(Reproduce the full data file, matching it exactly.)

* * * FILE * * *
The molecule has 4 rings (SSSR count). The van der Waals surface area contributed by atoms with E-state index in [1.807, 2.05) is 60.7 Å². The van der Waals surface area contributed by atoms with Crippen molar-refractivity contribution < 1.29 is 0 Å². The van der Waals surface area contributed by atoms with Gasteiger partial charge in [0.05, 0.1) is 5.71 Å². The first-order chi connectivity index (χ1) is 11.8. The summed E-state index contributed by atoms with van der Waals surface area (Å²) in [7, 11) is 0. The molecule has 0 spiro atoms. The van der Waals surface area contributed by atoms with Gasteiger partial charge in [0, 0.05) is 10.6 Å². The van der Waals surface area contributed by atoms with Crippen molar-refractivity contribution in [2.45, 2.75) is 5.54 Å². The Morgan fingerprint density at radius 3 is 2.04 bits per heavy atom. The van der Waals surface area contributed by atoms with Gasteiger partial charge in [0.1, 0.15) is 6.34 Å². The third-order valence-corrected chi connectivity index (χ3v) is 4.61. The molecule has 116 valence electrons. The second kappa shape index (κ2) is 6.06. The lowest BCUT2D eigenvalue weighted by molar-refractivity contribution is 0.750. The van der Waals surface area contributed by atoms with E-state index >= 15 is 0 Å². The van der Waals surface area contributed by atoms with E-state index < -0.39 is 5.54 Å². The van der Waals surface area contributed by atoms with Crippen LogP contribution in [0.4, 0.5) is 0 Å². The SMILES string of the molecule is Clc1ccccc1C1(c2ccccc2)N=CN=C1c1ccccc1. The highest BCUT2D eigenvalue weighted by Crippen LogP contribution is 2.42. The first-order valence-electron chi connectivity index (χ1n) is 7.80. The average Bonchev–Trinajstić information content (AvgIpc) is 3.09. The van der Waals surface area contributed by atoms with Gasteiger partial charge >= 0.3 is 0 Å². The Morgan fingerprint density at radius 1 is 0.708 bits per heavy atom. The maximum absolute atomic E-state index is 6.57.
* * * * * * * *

The molecule has 4 rings (SSSR count). The van der Waals surface area contributed by atoms with E-state index in [1.807, 2.05) is 60.7 Å². The van der Waals surface area contributed by atoms with Crippen molar-refractivity contribution < 1.29 is 0 Å². The van der Waals surface area contributed by atoms with Gasteiger partial charge in [0.05, 0.1) is 5.71 Å². The first-order chi connectivity index (χ1) is 11.8. The summed E-state index contributed by atoms with van der Waals surface area (Å²) in [7, 11) is 0. The molecule has 0 spiro atoms. The van der Waals surface area contributed by atoms with Gasteiger partial charge in [0, 0.05) is 10.6 Å². The van der Waals surface area contributed by atoms with Crippen molar-refractivity contribution in [2.45, 2.75) is 5.54 Å². The Morgan fingerprint density at radius 3 is 2.04 bits per heavy atom. The van der Waals surface area contributed by atoms with Gasteiger partial charge in [0.1, 0.15) is 6.34 Å². The third-order valence-corrected chi connectivity index (χ3v) is 4.61. The molecule has 116 valence electrons. The second kappa shape index (κ2) is 6.06. The lowest BCUT2D eigenvalue weighted by molar-refractivity contribution is 0.750. The van der Waals surface area contributed by atoms with E-state index >= 15 is 0 Å². The van der Waals surface area contributed by atoms with E-state index < -0.39 is 5.54 Å². The van der Waals surface area contributed by atoms with Crippen LogP contribution in [0.4, 0.5) is 0 Å². The SMILES string of the molecule is Clc1ccccc1C1(c2ccccc2)N=CN=C1c1ccccc1. The highest BCUT2D eigenvalue weighted by Crippen LogP contribution is 2.42. The first-order valence-electron chi connectivity index (χ1n) is 7.80. The average Bonchev–Trinajstić information content (AvgIpc) is 3.09. The van der Waals surface area contributed by atoms with Gasteiger partial charge >= 0.3 is 0 Å². The Morgan fingerprint density at radius 1 is 0.708 bits per heavy atom. The maximum absolute atomic E-state index is 6.57.